Tensions Rise After Georgian Election

David MdzinarishviliLevan Gachechiladze shouting to supporters at a rally in Tbilisi on Tuesday.
TBILISI, Georgia -- Georgian opposition leaders pressed ahead Tuesday with claims that Mikheil Saakashvili's re-election as president was rigged, and vowed to hold a hunger strike in protest.

Saakashvili won a second term in an election Saturday with 52 percent of the vote, according to near-complete returns from the Central Elections Commission. His main opponent, Levan Gachechiladze, won 25 percent.

International observers gave a mixed assessment of the vote, saying it was a significant achievement for democracy but noting an array of violations.

Speaking to about 100 opposition activists, Gachechiladze accused the government of denying the opposition air time to publicize its complaints. He said they would start a hunger strike Wednesday.

"We are beginning a hunger strike in connection with the falsification of the election and the fact that we are not being given direct air time," Gachechiladze said.

Another opposition leader, Giorgy Khaindrava, claimed that Saakashvili received fewer votes than Gachechiladze and demanded a runoff, which under election law must be held if no candidate receives more than 50 percent of the vote. He threatened mass opposition protests.

"We will all take to the streets and let Saakashvili arrest us all, but he won't have enough prisons; he will have to build new prisons," Khaindrava said. "We will be in prison, but this country will be free."

Opposition leaders cite official election protocols obtained by supporters who sat on electoral commissions across the country as evidence the vote was rigged. They claim Gachechiladze was deprived of more than 100,000 votes cast in his favor -- enough to invalidate Saakashvili's victory in the first round.

Gachechiladze tried to meet Tuesday with Levan Tarkhnishvili, head of the Central Elections Commission. After Tarkhnishvili refused to receive him, Gachechiladze stormed into the official's office and the two were heard exchanging heated words.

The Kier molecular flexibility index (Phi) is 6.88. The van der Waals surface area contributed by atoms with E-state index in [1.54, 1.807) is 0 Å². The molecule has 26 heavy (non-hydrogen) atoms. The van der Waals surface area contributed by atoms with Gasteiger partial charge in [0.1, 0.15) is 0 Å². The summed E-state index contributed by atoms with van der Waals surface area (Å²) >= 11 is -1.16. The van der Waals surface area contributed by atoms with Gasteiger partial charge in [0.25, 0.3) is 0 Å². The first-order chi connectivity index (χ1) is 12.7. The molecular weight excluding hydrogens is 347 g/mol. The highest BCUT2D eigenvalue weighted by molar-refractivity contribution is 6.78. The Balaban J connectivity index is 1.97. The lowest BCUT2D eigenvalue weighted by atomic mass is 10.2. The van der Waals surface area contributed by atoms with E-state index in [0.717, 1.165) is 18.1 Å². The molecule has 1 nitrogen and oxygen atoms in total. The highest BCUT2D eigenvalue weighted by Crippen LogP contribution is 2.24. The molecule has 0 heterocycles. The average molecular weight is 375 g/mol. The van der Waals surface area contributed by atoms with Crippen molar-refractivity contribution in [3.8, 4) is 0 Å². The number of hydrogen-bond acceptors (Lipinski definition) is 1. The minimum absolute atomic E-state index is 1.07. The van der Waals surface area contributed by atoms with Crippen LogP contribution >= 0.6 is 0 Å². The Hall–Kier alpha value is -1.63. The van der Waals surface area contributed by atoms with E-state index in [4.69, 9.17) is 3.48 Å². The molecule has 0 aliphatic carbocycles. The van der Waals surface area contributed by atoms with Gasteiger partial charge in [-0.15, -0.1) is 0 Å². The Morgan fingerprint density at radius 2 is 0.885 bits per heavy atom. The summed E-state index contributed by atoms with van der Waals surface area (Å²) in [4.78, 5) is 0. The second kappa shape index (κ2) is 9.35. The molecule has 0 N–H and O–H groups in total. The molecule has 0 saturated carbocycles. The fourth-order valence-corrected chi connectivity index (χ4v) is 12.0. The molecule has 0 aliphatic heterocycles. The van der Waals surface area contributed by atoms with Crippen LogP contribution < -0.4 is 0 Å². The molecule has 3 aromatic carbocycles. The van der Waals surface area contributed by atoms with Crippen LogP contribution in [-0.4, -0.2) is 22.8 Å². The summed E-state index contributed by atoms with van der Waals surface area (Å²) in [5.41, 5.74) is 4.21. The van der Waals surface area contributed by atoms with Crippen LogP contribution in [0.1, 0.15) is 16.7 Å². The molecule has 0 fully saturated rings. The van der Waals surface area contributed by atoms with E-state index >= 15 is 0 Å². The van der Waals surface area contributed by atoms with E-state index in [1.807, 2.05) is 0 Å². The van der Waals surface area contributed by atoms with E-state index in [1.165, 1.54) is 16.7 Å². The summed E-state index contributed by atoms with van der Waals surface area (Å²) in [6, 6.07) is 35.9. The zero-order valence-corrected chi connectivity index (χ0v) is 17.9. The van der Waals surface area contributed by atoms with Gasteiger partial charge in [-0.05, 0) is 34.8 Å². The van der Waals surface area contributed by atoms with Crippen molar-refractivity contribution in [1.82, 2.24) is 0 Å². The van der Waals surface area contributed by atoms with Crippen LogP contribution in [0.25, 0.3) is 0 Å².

Later Tuesday, Gachechiladze and other opposition leaders met with Western ambassadors and representatives from the Organization of Security and Cooperation in Europe, a leading international body that monitored the vote, to discuss their complaints.

Saakashvili, a U.S.-educated lawyer, first was elected by a landslide in January 2004 after leading the Rose Revolution protests that prompted the resignation of longtime President Eduard Shevardnadze.

Saakashvili has helped transform Georgia into a country with a growing economy and aspirations of joining the European Union and NATO, cultivating close ties with the United States and seeking to decrease Russia's influence.

But he had been under pressure lately to prove he remains committed to democracy. Late last year, he ordered the violent dispersal of anti-government protests, imposed a state of emergency and shut down an independent television station.

In an interview Monday, Saakashvili said the vote had an "amazingly low number" of violations and demonstrated that his country was on the road to becoming a European democracy.

"This is still a country in transition, this is still not a full-fledged, very well-formed, crystalized society. We still have lots of things to do," Saakashvili said.

"But I think we are on the right track and this election has just proven that," he said.

The United States gave the vote its overall seal of approval Monday, calling it Georgia's first genuinely competitive presidential election.

U.S. State Department spokesman Sean McCormack said, however, that monitors had "identified significant problems that must be corrected" and that Georgians should investigate all allegations of irregularities.

Russia called the election campaign "hardly free or fair."

An opposition rally protesting the election results Sunday drew some 5,000 people, but tensions quieted as Georgians celebrated Orthodox Christmas on Monday.

In the center of Tbilisi, glistening with a fresh dusting of snow, Christmas music rang out from churches and children rode a toy train and ice skated at an amusement park set up in front of parliament.

Svetlana Malofeyeva, 32, who was watching the ice skaters with her two small children, said she had badly wanted to see Saakashvili win and her friends all knew this. "Everyone called me to congratulate me and we had a celebration at home," she said.

She is unemployed but just completed a three-month jobs program introduced by Saakashvili and has hopes of starting work soon.

n Exiled Georgian opposition leader Irakly Okruashvili will file a complaint in Germany's top court to protest his detention in a Berlin jail pending a decision on his extradition, Reuters reported Tuesday.

Okruashvili, a former defense minister whose allegations of corruption against Saakashvili sparked anti-government protests last year, was arrested in Germany in November. His lawyer said he had applied for asylum just days before his detention.

A German court announced Tuesday that it would continue to hold him while the authorities sought more information on Georgian government accusations that Okruashvili ordered the purchase of aircraft fuel at excessive prices from a company controlled by a friend while he was defense minister.